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InSight Surface Operations, 26 Nov 2018-
atomoid
post Oct 29 2019, 06:55 PM
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sounds like they want to be sure it wont tip over, then remove the scoop to inspect the hole, then simply set up for another pinning operation.

I wonder if they also need to correct it to the vertical, as it has already tipped over quite a bit and i doubt there is any intrinsic physics involved in the design or process that should make it auto-correct to the vertical, else any diversion from vertical might create an erosional feedback loop to that side. It seems the scoop will need to be positioned on the opposite side in order to pin it vertically. The worst case scenario is like hammering a nail where the initial angle is critical, even without hitting other obstacles on the way down, left to its own devices in this type of regolith the path of least resistance might ultimately result in a wide circle back to surface given no other inputs, but presumably they can locate the mole position using data from SEIS. From the looks of the current angle, the mole would seem to be ultimately headed somewhere beneath SEIS, if that matters, but in the best case scenario the ultimate depth being reduced by the length of the tether at that angle. how much better science can be accomplished at full depth vs the 'acceptable' 3 meters?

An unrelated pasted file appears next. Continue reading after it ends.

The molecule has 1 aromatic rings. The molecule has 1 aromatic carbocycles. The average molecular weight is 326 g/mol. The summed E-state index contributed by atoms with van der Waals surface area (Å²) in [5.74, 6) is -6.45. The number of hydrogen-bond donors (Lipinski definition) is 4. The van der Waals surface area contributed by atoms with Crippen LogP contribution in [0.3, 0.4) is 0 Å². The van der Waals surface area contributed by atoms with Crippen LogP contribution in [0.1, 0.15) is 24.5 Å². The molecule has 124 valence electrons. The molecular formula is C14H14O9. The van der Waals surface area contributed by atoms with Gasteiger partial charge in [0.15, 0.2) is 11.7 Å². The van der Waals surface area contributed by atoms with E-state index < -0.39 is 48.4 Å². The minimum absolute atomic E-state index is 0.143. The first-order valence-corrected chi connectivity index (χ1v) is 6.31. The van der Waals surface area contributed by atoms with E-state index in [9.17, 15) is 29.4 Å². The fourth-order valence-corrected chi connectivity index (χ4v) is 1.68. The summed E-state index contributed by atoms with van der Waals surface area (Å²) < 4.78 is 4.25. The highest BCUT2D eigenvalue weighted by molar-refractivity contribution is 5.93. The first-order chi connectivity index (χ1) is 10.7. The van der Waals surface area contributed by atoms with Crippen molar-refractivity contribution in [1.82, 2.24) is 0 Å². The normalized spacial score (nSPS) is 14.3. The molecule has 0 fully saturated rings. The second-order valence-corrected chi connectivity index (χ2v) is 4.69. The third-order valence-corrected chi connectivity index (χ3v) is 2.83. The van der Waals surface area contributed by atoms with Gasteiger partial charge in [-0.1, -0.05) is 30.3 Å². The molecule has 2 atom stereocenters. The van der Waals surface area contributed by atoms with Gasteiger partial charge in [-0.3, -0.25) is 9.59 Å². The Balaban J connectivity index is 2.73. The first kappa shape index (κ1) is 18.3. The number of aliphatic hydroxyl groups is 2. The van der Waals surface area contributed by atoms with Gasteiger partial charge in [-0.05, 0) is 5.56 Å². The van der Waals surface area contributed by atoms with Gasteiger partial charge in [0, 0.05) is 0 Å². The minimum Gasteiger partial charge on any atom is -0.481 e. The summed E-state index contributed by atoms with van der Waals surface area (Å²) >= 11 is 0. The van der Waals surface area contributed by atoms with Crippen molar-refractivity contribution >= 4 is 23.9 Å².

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JRehling
post Oct 30 2019, 07:49 AM
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I think the quality of the heat probe data as a function of depth could only be answered, precisely, if we already knew some of the things that the probe is there to measure.

The experimental design is to probe the local thermal inertia at 50 cm intervals, so the number of data points with a 5-meter penetration would be ten. Noise must certainly be much greater near the surface due to diurnal variations, which are great on Mars, so the least noisy measurements would be the last (deepest) two.
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MahFL
post Oct 30 2019, 08:40 AM
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QUOTE (atomoid @ Oct 29 2019, 07:55 PM) *
how much better science can be accomplished at full depth vs the 'acceptable' 3 meters?


The design min is 3m and the only difference I can recall from the briefings was at 3m it would take quite a bit more time to achieve the results.
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Phil Stooke
post Oct 31 2019, 06:26 AM
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The arm has just been raised a short distance above the surface. Another rise and we should see the state of the hole again.

Phil


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PaulH51
post Nov 3 2019, 10:23 AM
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Scoop pulled away from the Mole on Sol 332 smile.gif
Waiting to see the next move smile.gif
If me, I'd go for filling the pit, but what do I know? smile.gif
Attached Image
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ddeerrff
post Nov 3 2019, 05:14 PM
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Looks like it may have dropped down a bit after removing the scoop.
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HSchirmer